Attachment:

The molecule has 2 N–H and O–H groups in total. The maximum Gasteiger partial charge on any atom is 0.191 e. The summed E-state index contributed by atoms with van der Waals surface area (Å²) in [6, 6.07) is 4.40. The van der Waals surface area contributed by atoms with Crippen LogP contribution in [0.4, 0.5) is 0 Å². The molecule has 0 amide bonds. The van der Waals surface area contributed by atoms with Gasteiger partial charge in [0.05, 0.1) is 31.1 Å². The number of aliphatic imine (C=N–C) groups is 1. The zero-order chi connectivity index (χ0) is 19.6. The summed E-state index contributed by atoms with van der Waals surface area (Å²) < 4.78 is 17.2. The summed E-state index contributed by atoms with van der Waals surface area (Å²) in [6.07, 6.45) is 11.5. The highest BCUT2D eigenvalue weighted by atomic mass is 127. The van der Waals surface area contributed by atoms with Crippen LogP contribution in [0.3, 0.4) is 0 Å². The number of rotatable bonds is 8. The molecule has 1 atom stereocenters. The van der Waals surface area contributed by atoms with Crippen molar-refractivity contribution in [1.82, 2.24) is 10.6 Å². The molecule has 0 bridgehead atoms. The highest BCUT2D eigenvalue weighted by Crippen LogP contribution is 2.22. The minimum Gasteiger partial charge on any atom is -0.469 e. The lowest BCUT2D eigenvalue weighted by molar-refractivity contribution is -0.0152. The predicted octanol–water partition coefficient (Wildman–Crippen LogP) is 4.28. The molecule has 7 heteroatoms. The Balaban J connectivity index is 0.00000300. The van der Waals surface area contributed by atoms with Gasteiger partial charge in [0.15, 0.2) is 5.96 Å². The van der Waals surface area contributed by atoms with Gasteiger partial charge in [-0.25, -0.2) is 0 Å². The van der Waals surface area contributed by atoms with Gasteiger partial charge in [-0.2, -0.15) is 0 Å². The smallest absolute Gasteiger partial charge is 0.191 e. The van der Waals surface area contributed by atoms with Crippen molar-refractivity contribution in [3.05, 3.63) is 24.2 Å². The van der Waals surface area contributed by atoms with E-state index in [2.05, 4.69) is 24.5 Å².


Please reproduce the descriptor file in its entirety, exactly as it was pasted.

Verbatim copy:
The molecule has 2 N–H and O–H groups in total. The maximum Gasteiger partial charge on any atom is 0.191 e. The summed E-state index contributed by atoms with van der Waals surface area (Å²) in [6, 6.07) is 4.40. The van der Waals surface area contributed by atoms with Crippen LogP contribution in [0.4, 0.5) is 0 Å². The molecule has 0 amide bonds. The van der Waals surface area contributed by atoms with Gasteiger partial charge in [0.05, 0.1) is 31.1 Å². The number of aliphatic imine (C=N–C) groups is 1. The zero-order chi connectivity index (χ0) is 19.6. The summed E-state index contributed by atoms with van der Waals surface area (Å²) < 4.78 is 17.2. The summed E-state index contributed by atoms with van der Waals surface area (Å²) in [6.07, 6.45) is 11.5. The highest BCUT2D eigenvalue weighted by atomic mass is 127. The van der Waals surface area contributed by atoms with Crippen LogP contribution in [0.3, 0.4) is 0 Å². The number of rotatable bonds is 8. The molecule has 1 atom stereocenters. The van der Waals surface area contributed by atoms with Crippen molar-refractivity contribution in [1.82, 2.24) is 10.6 Å². The molecule has 0 bridgehead atoms. The highest BCUT2D eigenvalue weighted by Crippen LogP contribution is 2.22. The minimum Gasteiger partial charge on any atom is -0.469 e. The lowest BCUT2D eigenvalue weighted by molar-refractivity contribution is -0.0152. The predicted octanol–water partition coefficient (Wildman–Crippen LogP) is 4.28. The molecule has 7 heteroatoms. The Balaban J connectivity index is 0.00000300. The van der Waals surface area contributed by atoms with Gasteiger partial charge in [0.15, 0.2) is 5.96 Å². The van der Waals surface area contributed by atoms with Gasteiger partial charge in [-0.25, -0.2) is 0 Å². The van der Waals surface area contributed by atoms with Gasteiger partial charge in [-0.2, -0.15) is 0 Å². The smallest absolute Gasteiger partial charge is 0.191 e. The van der Waals surface area contributed by atoms with Crippen molar-refractivity contribution in [3.05, 3.63) is 24.2 Å². The van der Waals surface area contributed by atoms with E-state index in [2.05, 4.69) is 24.5 Å².